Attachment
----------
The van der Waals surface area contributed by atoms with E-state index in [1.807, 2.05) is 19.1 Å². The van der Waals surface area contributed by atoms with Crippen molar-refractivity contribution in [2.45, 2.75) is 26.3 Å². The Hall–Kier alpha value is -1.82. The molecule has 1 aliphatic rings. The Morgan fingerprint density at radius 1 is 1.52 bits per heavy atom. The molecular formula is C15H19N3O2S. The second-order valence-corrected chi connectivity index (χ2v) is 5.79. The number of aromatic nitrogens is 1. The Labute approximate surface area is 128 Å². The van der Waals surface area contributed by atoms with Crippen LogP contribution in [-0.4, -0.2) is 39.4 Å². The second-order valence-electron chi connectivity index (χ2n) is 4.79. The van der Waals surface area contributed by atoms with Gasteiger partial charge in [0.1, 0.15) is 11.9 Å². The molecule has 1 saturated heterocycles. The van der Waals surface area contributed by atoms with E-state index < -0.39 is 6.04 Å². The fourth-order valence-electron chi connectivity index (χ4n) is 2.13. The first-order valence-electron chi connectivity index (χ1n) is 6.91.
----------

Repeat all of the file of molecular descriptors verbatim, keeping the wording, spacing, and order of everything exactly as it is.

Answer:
The van der Waals surface area contributed by atoms with E-state index in [1.807, 2.05) is 19.1 Å². The van der Waals surface area contributed by atoms with Crippen molar-refractivity contribution in [2.45, 2.75) is 26.3 Å². The Hall–Kier alpha value is -1.82. The molecule has 1 aliphatic rings. The Morgan fingerprint density at radius 1 is 1.52 bits per heavy atom. The molecular formula is C15H19N3O2S. The second-order valence-corrected chi connectivity index (χ2v) is 5.79. The number of aromatic nitrogens is 1. The Labute approximate surface area is 128 Å². The van der Waals surface area contributed by atoms with Crippen LogP contribution in [-0.4, -0.2) is 39.4 Å². The second-order valence-electron chi connectivity index (χ2n) is 4.79. The van der Waals surface area contributed by atoms with Gasteiger partial charge in [0.1, 0.15) is 11.9 Å². The molecule has 1 saturated heterocycles. The van der Waals surface area contributed by atoms with E-state index < -0.39 is 6.04 Å². The fourth-order valence-electron chi connectivity index (χ4n) is 2.13. The first-order valence-electron chi connectivity index (χ1n) is 6.91.